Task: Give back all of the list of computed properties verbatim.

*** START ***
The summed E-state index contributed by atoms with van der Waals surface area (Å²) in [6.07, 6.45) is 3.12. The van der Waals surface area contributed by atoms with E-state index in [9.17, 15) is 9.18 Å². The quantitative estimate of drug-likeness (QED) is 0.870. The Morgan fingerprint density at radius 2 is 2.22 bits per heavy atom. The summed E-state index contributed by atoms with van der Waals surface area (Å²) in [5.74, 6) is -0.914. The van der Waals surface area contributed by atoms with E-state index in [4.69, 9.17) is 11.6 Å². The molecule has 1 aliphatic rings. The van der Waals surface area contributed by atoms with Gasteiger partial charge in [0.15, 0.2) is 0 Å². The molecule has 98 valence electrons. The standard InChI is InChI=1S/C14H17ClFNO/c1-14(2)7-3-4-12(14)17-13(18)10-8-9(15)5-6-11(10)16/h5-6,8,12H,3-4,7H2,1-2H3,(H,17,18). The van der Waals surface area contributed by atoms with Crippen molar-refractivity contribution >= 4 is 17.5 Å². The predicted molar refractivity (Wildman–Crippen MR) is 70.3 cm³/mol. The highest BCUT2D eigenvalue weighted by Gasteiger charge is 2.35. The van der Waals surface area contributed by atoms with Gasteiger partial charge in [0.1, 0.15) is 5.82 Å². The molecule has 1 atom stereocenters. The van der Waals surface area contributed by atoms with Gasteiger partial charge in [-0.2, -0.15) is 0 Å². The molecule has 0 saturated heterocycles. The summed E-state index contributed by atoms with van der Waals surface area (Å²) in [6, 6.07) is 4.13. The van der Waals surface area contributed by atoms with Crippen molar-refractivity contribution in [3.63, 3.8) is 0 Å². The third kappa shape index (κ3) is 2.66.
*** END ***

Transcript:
The summed E-state index contributed by atoms with van der Waals surface area (Å²) in [6.07, 6.45) is 3.12. The van der Waals surface area contributed by atoms with E-state index in [9.17, 15) is 9.18 Å². The quantitative estimate of drug-likeness (QED) is 0.870. The Morgan fingerprint density at radius 2 is 2.22 bits per heavy atom. The summed E-state index contributed by atoms with van der Waals surface area (Å²) in [5.74, 6) is -0.914. The van der Waals surface area contributed by atoms with E-state index in [4.69, 9.17) is 11.6 Å². The molecule has 1 aliphatic rings. The van der Waals surface area contributed by atoms with Gasteiger partial charge in [0.15, 0.2) is 0 Å². The molecule has 98 valence electrons. The standard InChI is InChI=1S/C14H17ClFNO/c1-14(2)7-3-4-12(14)17-13(18)10-8-9(15)5-6-11(10)16/h5-6,8,12H,3-4,7H2,1-2H3,(H,17,18). The van der Waals surface area contributed by atoms with Crippen molar-refractivity contribution >= 4 is 17.5 Å². The predicted molar refractivity (Wildman–Crippen MR) is 70.3 cm³/mol. The highest BCUT2D eigenvalue weighted by Gasteiger charge is 2.35. The van der Waals surface area contributed by atoms with Gasteiger partial charge in [0.1, 0.15) is 5.82 Å². The molecule has 1 atom stereocenters. The van der Waals surface area contributed by atoms with Gasteiger partial charge in [-0.2, -0.15) is 0 Å². The molecule has 0 saturated heterocycles. The summed E-state index contributed by atoms with van der Waals surface area (Å²) in [6, 6.07) is 4.13. The van der Waals surface area contributed by atoms with Crippen molar-refractivity contribution in [3.63, 3.8) is 0 Å². The third kappa shape index (κ3) is 2.66.